Three journeyman millers, who worked at the Faulenrost Mill, once went to the Zum Kruge pub in Rittermannshagen after work. When they were on the way home and reached a crossroads, one journeyman called out to the others: “Look, there is sitting someone!” The two other journeyman, who couldn’t see anything, asked their comrade - who was a Sunday Child - what he was seeing. “There’s an old woman sitting in the thorn bush!” he replied, and since he was a stout-hearted fellow he walked to the thorn bush in order to talk with the woman sitting there. But as soon as he reached the bush, the two others he had left behind heard a loud yell. Deeply frightened, they fled away. Their co-worker only reached the mill a few hours later. His entire body was wet and he was barely able to stand due to his exhaustion. The next morning he told his fellow journeymen that the old woman had immediately jumped on his back and caused him great hardship. Despite trying his best to shake her off, the old hag stuck to his back as if she had taken roots in him, and he was only able to get rid of her just before he reached the mill. From now on the journeyman was no longer able to get to Rittermannshagen in the evenings without challenge, for the old haunting woman sat on his back every time. In the end she even came to the mill and waited for him there, or she called to him to come out when he was milling flour at night. In the end, this was too much for the beleaguered journeyman miller. Thus he packed his bundle, took his wanderer’s staff, and traveled out into the world.
 Rittermannshagen is now part of the municipality of Faulenrost. It no longer seems to have a pub these days.
Commentary: While this is not explicitly sexual harassment, it comes close - and the stalking will be all too familiar to many victims of sexual harassment. The reversal of the usual gender dynamics might also be noteworthy - it’s worth remembering that traditionally, such tales were told by the older women of a household, who might have had experiences with stalkers of their own in the past.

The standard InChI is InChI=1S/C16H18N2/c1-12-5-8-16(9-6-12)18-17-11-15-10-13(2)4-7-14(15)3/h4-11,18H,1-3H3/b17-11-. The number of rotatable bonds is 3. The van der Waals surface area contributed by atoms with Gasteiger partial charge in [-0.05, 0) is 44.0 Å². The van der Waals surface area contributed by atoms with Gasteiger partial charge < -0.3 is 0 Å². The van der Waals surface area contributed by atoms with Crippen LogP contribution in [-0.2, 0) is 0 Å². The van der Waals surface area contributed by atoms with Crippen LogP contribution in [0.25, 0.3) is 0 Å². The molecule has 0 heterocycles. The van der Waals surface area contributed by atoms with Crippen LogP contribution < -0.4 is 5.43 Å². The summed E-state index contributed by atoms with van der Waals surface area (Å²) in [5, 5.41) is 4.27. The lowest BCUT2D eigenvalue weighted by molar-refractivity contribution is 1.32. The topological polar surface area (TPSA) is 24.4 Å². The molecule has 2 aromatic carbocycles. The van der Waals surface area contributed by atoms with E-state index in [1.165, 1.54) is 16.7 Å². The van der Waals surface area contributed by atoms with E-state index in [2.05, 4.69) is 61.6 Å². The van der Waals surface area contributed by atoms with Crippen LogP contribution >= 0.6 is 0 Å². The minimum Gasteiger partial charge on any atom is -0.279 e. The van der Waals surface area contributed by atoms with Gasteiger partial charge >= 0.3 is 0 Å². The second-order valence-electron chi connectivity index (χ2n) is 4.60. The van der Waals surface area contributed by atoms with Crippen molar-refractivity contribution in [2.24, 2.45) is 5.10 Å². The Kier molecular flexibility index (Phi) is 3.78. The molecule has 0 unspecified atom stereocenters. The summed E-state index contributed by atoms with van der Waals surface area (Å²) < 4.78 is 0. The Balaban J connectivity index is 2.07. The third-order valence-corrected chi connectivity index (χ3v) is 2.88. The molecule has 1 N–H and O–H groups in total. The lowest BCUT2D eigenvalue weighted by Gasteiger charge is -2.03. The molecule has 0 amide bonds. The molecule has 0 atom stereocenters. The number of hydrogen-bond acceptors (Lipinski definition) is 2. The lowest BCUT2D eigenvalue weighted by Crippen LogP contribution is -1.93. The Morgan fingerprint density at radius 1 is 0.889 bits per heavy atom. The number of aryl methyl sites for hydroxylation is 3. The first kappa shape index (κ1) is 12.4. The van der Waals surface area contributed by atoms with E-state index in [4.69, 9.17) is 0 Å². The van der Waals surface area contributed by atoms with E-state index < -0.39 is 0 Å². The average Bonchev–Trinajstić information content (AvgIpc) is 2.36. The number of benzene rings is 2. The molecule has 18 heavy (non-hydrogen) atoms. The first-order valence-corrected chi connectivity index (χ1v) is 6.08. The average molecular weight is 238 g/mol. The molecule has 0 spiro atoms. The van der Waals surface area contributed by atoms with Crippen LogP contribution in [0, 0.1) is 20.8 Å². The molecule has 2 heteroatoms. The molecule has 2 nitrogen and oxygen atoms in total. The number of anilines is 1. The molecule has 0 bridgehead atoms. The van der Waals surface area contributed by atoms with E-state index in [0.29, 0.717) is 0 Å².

A “Sunday Child” (“Sonntagskind”) - someone who was born on a Sunday - was generally believed to have some sort of second sight, seeing ghosts and spirits that were invisible to others. Personally, I cannot attest to seeing any ghosts - as far as I know…
The rank of “Journeyman” also requires some explanation - it was the “middle rank” in the German apprenticeship system that has persisted from the Middle Ages to the modern day (in slightly altered form). After young people completed their apprenticeship, it was expected that they would travel the land and learn more about their trade under different masters until they, too, could get the right to be called “Masters” of their trade. The “bundle” and the “wanderer’s staff” were recognizable symbols of their status, in addition to being useful tools.
Translation notes: Translating the original title of the story - originally “Die Aufhockerin” - was a bit of a challenge. “Aufhocker” is, of course, the “standard” name of this creature, but the “-hocker” (“stool”) implies the masculine. Thus, the suffix “-in” was added to make the word “feminine”, similar to how “male” profession titles can be altered into “female” forms: “Arzt” -> “Ärztin” (“doctor”), “Lehrer” -> “Lehrerin” (“teacher”), “Polizist” -> “Polizistin” (“police officer”). This makes it rather more difficult to use gender-neutral language in German than in English, and I will leave the modern-day efforts to this effect to your imagination - but suffice to say, the debates surrounding this topic tend to be… vigorous.
Thus, I felt it best to translate the meaning of the term “Aufhocker” instead of using the term itself.